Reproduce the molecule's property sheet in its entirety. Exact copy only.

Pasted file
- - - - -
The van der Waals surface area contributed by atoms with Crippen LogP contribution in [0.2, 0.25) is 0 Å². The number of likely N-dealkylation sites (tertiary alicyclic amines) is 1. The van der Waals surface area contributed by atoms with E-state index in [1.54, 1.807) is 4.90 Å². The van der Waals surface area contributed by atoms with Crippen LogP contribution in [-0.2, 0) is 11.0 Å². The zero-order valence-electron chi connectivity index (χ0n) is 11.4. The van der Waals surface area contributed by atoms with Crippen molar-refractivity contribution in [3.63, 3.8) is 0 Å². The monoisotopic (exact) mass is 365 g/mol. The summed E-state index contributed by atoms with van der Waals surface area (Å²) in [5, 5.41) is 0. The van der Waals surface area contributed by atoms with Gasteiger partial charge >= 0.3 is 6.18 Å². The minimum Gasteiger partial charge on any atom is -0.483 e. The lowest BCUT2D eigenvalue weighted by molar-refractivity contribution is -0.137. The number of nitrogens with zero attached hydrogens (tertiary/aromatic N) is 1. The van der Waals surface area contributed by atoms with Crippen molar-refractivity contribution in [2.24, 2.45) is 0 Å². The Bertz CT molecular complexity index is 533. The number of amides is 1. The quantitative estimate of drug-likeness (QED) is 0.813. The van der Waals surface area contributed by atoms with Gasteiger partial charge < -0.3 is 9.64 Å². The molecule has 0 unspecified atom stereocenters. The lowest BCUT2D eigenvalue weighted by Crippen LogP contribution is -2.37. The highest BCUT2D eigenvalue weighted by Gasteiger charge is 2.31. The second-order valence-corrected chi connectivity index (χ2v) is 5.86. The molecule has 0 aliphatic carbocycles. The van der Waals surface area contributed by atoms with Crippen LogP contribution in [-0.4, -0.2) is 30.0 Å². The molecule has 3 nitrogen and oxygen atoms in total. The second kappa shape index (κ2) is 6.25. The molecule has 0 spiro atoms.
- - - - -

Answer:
The van der Waals surface area contributed by atoms with Crippen LogP contribution in [0.2, 0.25) is 0 Å². The number of likely N-dealkylation sites (tertiary alicyclic amines) is 1. The van der Waals surface area contributed by atoms with E-state index in [1.54, 1.807) is 4.90 Å². The van der Waals surface area contributed by atoms with Crippen LogP contribution in [-0.2, 0) is 11.0 Å². The zero-order valence-electron chi connectivity index (χ0n) is 11.4. The van der Waals surface area contributed by atoms with Crippen molar-refractivity contribution in [3.63, 3.8) is 0 Å². The monoisotopic (exact) mass is 365 g/mol. The summed E-state index contributed by atoms with van der Waals surface area (Å²) in [5, 5.41) is 0. The van der Waals surface area contributed by atoms with Gasteiger partial charge >= 0.3 is 6.18 Å². The minimum Gasteiger partial charge on any atom is -0.483 e. The lowest BCUT2D eigenvalue weighted by molar-refractivity contribution is -0.137. The number of nitrogens with zero attached hydrogens (tertiary/aromatic N) is 1. The van der Waals surface area contributed by atoms with Crippen molar-refractivity contribution in [2.24, 2.45) is 0 Å². The Bertz CT molecular complexity index is 533. The number of amides is 1. The quantitative estimate of drug-likeness (QED) is 0.813. The van der Waals surface area contributed by atoms with Gasteiger partial charge < -0.3 is 9.64 Å². The molecule has 0 unspecified atom stereocenters. The lowest BCUT2D eigenvalue weighted by Crippen LogP contribution is -2.37. The highest BCUT2D eigenvalue weighted by Gasteiger charge is 2.31. The second-order valence-corrected chi connectivity index (χ2v) is 5.86. The molecule has 0 aliphatic carbocycles. The van der Waals surface area contributed by atoms with Crippen LogP contribution in [-0.4, -0.2) is 30.0 Å². The molecule has 3 nitrogen and oxygen atoms in total. The second kappa shape index (κ2) is 6.25. The molecule has 0 spiro atoms.